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Papers of the Week

Papers: 24 Feb 2024 - 1 Mar 2024

2024 Feb 27



Vagus nerve stimulation rescues persistent pain following orthopedic surgery in adult mice.


Wu PY, Caceres AI, Chen J, Sokoloff J, Huang M, Baht GS, Nackley AG, Jordt SE, Terrando N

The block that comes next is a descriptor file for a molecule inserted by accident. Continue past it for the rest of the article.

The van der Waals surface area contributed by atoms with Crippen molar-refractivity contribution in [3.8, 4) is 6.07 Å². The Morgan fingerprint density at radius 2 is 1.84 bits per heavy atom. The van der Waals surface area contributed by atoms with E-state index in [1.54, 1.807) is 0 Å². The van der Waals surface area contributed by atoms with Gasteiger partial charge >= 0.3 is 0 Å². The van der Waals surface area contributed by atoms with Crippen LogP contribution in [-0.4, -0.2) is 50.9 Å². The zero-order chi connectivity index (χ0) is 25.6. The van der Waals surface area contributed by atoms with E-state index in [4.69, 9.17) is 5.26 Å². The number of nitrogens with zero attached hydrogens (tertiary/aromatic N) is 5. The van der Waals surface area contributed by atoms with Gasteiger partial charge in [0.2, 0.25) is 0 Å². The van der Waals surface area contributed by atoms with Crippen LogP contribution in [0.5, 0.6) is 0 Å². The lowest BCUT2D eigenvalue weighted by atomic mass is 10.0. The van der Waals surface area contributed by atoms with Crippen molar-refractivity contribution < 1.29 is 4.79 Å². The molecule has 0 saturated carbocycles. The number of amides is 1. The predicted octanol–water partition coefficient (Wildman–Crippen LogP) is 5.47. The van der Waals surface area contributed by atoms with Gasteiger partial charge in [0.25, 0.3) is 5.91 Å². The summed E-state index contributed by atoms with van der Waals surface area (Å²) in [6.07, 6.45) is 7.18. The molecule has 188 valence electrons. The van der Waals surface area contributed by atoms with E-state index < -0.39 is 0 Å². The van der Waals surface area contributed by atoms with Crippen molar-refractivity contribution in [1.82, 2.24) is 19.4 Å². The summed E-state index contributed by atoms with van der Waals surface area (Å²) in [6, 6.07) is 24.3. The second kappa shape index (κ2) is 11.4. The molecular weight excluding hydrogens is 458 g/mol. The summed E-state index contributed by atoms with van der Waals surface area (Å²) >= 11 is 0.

Postoperative pain is a major clinical problem imposing a significant burden on patients and society. In a survey 2 years after orthopedic surgery, 57% of patients reported persisting postoperative pain. However, only limited progress has been made in the development of safe and effective therapies to prevent the onset and chronification of pain after orthopedic surgery. We established a tibial fracture mouse model that recapitulates clinically relevant orthopedic trauma surgery, which causes changes in neuropeptide levels in dorsal root ganglia and sustained neuroinflammation in the spinal cord. Here, we monitored extended pain behavior in this model, observing chronic bilateral hindpaw mechanical allodynia in both male and female C57BL/6J mice that persisted for >3 months after surgery. We also tested the analgesic effects of a novel, minimally invasive, bioelectronic approach to percutaneously stimulate the vagus nerve (termed percutaneous vagus nerve stimulation [pVNS]). Weekly pVNS treatment for 30 minutes at 10 Hz for 3 weeks after the surgery strongly reduced pain behaviors compared with untreated controls. Percutaneous vagus nerve stimulation also improved locomotor coordination and accelerated bone healing. In the dorsal root ganglia, vagal stimulation inhibited the activation of glial fibrillary acidic protein-positive satellite cells but without affecting microglial activation. Overall, these data provide novel evidence supportive of the use of pVNS to prevent postoperative pain and inform translational studies to test antinociceptive effects of bioelectronic medicine in the clinic.